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It’s been a long while since the time when a shop only served to sell merchandise to the consumer. Our improved well-being, the ever wider and more diverse range of offers, and especially the aim for more visual merchandising techniques have led to the birth of shops over the years that aren’t only showcases of products they sell, but also showcases of themselves.

We enter a shop not just to look at the merchandise, but also to keep in touch with the new trends, the latest furnishings, and last but not least, to have fun, surrounded by music, lights and music videos. This trend is much more common in stores specializing in clothes and fashion, as they are closely linked to people’s lives and outlook. This is even more the case if the point of sales crops up in the most central street of Milan, the leading city of fashion all over the world for decades.


REPLAY in Corso Vittorio Emanuele, Milan is a clear example of how healthy marketing principles united with the sales techniques and good taste can be highly fruitful. Entirely renovated, enlarged and restyled in September 1999, this is one of the 200 company’s points of sales and one of the 4000 worldwide points of sale, franchising companies and shop in shops belonging to the company Fashion Box, which manages the brand REPLAY.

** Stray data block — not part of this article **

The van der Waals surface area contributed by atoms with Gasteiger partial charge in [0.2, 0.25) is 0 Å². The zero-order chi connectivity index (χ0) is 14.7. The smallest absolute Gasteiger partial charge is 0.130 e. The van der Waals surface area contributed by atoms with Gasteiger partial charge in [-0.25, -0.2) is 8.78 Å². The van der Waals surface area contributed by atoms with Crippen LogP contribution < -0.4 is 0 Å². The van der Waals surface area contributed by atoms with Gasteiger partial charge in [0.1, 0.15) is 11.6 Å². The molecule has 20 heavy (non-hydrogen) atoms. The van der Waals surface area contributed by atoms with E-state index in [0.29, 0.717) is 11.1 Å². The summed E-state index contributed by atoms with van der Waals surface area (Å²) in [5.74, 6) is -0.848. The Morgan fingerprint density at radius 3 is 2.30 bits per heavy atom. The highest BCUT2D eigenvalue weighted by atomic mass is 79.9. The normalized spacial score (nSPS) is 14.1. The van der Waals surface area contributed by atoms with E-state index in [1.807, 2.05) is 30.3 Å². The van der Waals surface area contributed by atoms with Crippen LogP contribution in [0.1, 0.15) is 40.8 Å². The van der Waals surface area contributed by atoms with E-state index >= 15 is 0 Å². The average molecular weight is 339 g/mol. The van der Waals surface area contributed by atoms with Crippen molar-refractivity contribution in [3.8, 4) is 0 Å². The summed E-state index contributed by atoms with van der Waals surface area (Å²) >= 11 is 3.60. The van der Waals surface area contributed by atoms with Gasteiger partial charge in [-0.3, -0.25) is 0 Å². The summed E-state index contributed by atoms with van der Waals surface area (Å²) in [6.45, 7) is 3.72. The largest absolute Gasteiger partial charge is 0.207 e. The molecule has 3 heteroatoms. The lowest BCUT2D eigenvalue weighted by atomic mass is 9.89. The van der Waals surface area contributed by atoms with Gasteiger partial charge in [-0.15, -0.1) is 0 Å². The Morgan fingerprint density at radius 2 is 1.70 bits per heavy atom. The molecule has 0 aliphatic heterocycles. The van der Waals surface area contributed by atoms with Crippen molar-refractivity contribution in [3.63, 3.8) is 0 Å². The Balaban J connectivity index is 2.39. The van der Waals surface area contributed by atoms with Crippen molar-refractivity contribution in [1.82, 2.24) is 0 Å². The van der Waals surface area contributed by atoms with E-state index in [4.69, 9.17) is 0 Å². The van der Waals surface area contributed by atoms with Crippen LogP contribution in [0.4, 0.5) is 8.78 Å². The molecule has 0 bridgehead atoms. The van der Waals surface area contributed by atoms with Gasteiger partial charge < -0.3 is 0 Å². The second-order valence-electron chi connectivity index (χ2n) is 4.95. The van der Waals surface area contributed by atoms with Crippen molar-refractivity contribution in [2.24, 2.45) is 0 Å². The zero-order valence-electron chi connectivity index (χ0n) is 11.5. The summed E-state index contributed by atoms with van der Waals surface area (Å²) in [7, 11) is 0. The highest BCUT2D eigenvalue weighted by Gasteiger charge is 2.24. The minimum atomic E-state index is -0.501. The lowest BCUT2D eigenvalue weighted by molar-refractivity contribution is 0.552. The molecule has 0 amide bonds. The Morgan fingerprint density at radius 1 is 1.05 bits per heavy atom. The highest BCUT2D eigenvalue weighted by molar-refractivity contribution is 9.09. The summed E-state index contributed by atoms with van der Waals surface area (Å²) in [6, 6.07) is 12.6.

However, it’s the first REPLAY clothes “megastore”, where all the elements combine to create a hyper-realistic yet anti-conventional dimension, beyond space and time. Covering a surface of 1,000 m2 and 50 linear metres of shop window, Replay takes up two floors. The conventional merchandising layouts have been overturned, eliminating the traditional clothes hanging sequence, and replacing them with horizontal shelves on various levels. Large stairways link up the two floors: the ramps are discontinued by wide mezzanines, that can be used for displaying particularly interesting products. The materials are genuine and authentic: wooden shelves and decorations, steel cash desks, marble walls on the lower floor, resin tables, porphyry and wooden flooring. There’s even a little lake with running water, with garments laid out on the soft, synthetic grass lawn lining its “shores”. Instead of being used for displaying the merchandise, the surrounding walls are treated with materials deriving from rock, intensified by the lighting effects. The floor is divided into “fields” indicating a path across space. The warm, cosy colours remind us of the earth, the subsoil and mineralogy.


Lighting plays a fundamental role in all this, designed to enhance the materials, colours and environments. Therefore, the lights are not just lamp structures, but lighting effects that are perfectly functional for making products stand out. Integrating so well with the setting, they constitute proper furnishing elements.

The V.I.P. 300 projectors of the Clay Paky’s Display Line particularly stand out from our vast range of light sources: a product line for visual information which has already found a perfect niche in many points of sale, being versatile, easy to use and economical.